DALTON— Rather than hurry to the scene of a reported domestic dispute, a Dalton cop tried to protect a fellow officer’s reputation, a newly filed lawsuit claims, then engaged in a cover-up of actions taken, or not taken, on the night a young woman was found dead.
Patricia Hayes, of Pittsfield, the mother of that woman, filed a federal civil rights lawsuit May 7 in U.S. District Court in Springfield that seeks $3,775,000 in damages.
If police had gone to the woman’s apartment, as police policy dictates in domestic incidents, they might have saved Sherilyn Hayes’ life, the suit claims.
“The Defendants’ actions were grossly negligent and/or recklessly indifferent in denying the Decedent Sherilyn Hayes appropriate care and attention that resulted in her death,” the suit states. “They created the risk of harm … and subsequently conspired to cover up the wrongful acts they committed.”
Little in the civil action will come as news to people who have followed the aftermath of the high-profile incident Nov. 23, 2019, which led within months to the dismissal of the senior officer involved, John M. Marley, and the departure of the police chief.
The lawsuit names the towns of Dalton and Peru, four people who worked at the time for the Dalton Police Department and one officer from Peru, Kyle Nutting. Nutting lived with Sherilyn Hayes and was identified in an emergency call that night as having been involved in an argument with Hayes.
The legal counsel for the town of Dalton did not respond to a request for comment. The court Tuesday approved the issuing of summonses to all the defendants.
The suit also names former Police Chief Jeffrey Coe, dispatcher Frank M. Speth III and officer Dylan Bencivenga. Coe left as chief in July, after the town raised questions about his job performance weeks after Hayes’ death. He reached an agreement to resign that paid him $141,339.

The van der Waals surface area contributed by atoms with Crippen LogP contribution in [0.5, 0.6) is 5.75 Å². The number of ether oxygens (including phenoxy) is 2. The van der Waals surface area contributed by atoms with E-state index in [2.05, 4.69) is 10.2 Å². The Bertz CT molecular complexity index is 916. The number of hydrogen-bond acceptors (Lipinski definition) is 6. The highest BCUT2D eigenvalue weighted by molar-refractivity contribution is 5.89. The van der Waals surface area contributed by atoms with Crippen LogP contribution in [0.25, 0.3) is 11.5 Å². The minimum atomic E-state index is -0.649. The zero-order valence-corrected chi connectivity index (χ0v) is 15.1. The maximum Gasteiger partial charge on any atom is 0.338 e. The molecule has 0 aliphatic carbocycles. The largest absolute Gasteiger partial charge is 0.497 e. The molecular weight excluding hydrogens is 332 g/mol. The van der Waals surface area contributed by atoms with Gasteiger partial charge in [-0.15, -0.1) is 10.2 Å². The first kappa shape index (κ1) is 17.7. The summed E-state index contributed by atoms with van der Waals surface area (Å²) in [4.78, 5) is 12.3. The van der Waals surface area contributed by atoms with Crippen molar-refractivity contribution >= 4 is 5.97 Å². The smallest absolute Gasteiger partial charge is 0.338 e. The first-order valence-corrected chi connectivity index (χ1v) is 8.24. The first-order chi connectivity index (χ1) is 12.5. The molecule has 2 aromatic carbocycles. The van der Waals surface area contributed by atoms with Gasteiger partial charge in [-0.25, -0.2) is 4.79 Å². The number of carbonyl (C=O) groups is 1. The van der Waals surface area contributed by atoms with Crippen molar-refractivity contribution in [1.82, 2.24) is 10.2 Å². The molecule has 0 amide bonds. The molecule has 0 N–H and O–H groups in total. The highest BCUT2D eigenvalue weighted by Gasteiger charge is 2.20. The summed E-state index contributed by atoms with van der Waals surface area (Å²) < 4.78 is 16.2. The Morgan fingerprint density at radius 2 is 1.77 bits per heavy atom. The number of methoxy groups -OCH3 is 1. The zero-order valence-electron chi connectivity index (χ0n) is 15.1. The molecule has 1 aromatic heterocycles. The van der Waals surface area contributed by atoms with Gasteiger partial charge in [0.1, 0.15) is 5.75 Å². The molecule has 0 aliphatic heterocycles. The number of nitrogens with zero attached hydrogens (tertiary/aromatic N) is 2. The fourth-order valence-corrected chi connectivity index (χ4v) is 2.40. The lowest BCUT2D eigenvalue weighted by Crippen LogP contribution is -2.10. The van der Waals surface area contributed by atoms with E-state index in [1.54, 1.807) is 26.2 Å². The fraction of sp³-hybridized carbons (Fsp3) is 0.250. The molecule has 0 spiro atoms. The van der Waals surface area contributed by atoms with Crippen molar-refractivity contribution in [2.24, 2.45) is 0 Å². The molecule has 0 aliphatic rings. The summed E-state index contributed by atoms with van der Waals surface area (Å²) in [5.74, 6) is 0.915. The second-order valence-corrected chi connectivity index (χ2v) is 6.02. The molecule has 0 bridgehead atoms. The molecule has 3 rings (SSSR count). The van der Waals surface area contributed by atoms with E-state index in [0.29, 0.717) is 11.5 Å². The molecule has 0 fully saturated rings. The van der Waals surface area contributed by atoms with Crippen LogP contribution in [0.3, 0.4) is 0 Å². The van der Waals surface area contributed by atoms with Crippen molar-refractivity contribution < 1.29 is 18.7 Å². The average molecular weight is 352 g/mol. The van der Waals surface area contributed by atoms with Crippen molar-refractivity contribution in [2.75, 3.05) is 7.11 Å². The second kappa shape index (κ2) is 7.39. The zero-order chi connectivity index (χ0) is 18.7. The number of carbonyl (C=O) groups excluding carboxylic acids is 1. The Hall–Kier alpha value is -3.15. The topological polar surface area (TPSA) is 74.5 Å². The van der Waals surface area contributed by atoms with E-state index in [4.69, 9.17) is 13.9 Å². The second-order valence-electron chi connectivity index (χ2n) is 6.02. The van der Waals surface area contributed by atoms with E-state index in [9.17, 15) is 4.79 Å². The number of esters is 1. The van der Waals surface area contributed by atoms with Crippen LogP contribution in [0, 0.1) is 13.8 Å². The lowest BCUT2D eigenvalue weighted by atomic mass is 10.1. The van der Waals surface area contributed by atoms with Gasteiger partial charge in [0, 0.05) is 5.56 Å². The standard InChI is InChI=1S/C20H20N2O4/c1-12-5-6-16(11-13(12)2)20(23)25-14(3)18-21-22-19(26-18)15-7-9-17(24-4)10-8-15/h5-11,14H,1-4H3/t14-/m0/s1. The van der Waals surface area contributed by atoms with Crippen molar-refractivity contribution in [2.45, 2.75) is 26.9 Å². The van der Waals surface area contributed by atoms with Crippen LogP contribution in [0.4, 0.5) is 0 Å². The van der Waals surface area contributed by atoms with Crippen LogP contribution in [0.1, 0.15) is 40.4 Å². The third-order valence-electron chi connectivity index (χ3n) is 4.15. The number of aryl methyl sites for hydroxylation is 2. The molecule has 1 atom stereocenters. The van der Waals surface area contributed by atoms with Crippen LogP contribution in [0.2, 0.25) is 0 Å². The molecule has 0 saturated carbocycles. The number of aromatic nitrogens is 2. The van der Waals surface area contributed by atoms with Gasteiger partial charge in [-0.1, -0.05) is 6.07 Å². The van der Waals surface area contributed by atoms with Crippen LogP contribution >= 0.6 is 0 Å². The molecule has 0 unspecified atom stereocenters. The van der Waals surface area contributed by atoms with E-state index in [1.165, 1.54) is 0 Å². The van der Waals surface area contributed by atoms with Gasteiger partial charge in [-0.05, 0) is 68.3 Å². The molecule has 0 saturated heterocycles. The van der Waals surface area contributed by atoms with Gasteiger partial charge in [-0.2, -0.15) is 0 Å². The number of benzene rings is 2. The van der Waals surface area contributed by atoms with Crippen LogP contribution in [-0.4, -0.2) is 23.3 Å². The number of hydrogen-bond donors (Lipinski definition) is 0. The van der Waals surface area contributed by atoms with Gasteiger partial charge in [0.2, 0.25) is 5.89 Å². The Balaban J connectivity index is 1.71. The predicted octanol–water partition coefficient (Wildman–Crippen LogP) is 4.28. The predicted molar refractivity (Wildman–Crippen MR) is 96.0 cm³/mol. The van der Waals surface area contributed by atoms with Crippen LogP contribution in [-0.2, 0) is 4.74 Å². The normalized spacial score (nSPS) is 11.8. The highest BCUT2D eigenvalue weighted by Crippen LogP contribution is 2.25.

Marley was fired a year ago this week by the Select Board, after his conduct, and that of Coe, were probed by an investigator hired by the town.
As the town itself concluded, Marley exhibited conduct unbecoming an officer and was derelict in not responding right away when a dispatcher relayed the 911 caller’s word that Hayes was despondent and had threatened to harm herself.
Marley instructed Bencivenga, a junior officer in another cruiser, to stand by at the address, rather than respond fully to the call. Marley radioed Bencivenga at 6:21 p.m., saying, “Just stand by in the area there. I’m going to make a phone call and I’ll update you in a minute,” according to records of that conversation.
At the same time, the suit alleges that Marley was looking for excuses not to respond in phone conversations with Nutting, who was having dinner with the Peru Police chief at the time, and with the neighbor, Tyler Hamilton.
“Defendant Marley’s reckless indifference and failure to respond to the scene was a blatant violation of his own Department’s Rules as well as the training and education provided to police officers in Massachusetts regarding responses to domestic violence incidents,” the suit states.
In pursuing a civil rights claim, the suit argues that by seeking to protect Nutting from possible career consequences — as a police officer linked to a domestic incident — the defendants put Sherilyn Hayes at increased risk.
The officers involved, it claims, treated Hayes differently “due to the fact the alleged domestic assailant was a police officer ... refusing and/or failing to provide protection to Plaintiff in light of the known threat posed to her safety.”
The Hayes lawsuit appears to make full use of the documentary evidence compiled in the Coe and Marley employment cases, including transcripts of interviews, as well as the 911 calls from an anxious neighbor that started at 6:16 p.m.
Investigator Alfred Donovan, the consultant and former Tewksbury Police chief hired by Dalton, later would report: “I find it more likely than not that Officer Marley’s first priority was to advise Officer Bencivenga that a police officer was involved in the domestic dispute and that immediate response to a call for a well-being check on someone who threatened suicide was subordinated to this ‘professional courtesy.’ “
The suit also quotes from Betty E. Waxman, the independent arbitrator who ruled against Marley’s attempt to win back his job.
“[Marley’s] primary motivation was to protect Officer Nutting, not Ms. Hayes, even after Mr. Hamilton stated that he had already been to the Hayes residence and there was no response,” Waxman wrote in her decision last month. “[Marley] lost precious moments looking for a direct instruction to go to the Hayes residence and failing that, a way to rationalize not going.”
The suit seeks a jury trial, and a judgment that awards compensatory and punitive damages. Patricia Hayes is represented by attorney Timothy M. Burke, of Needham.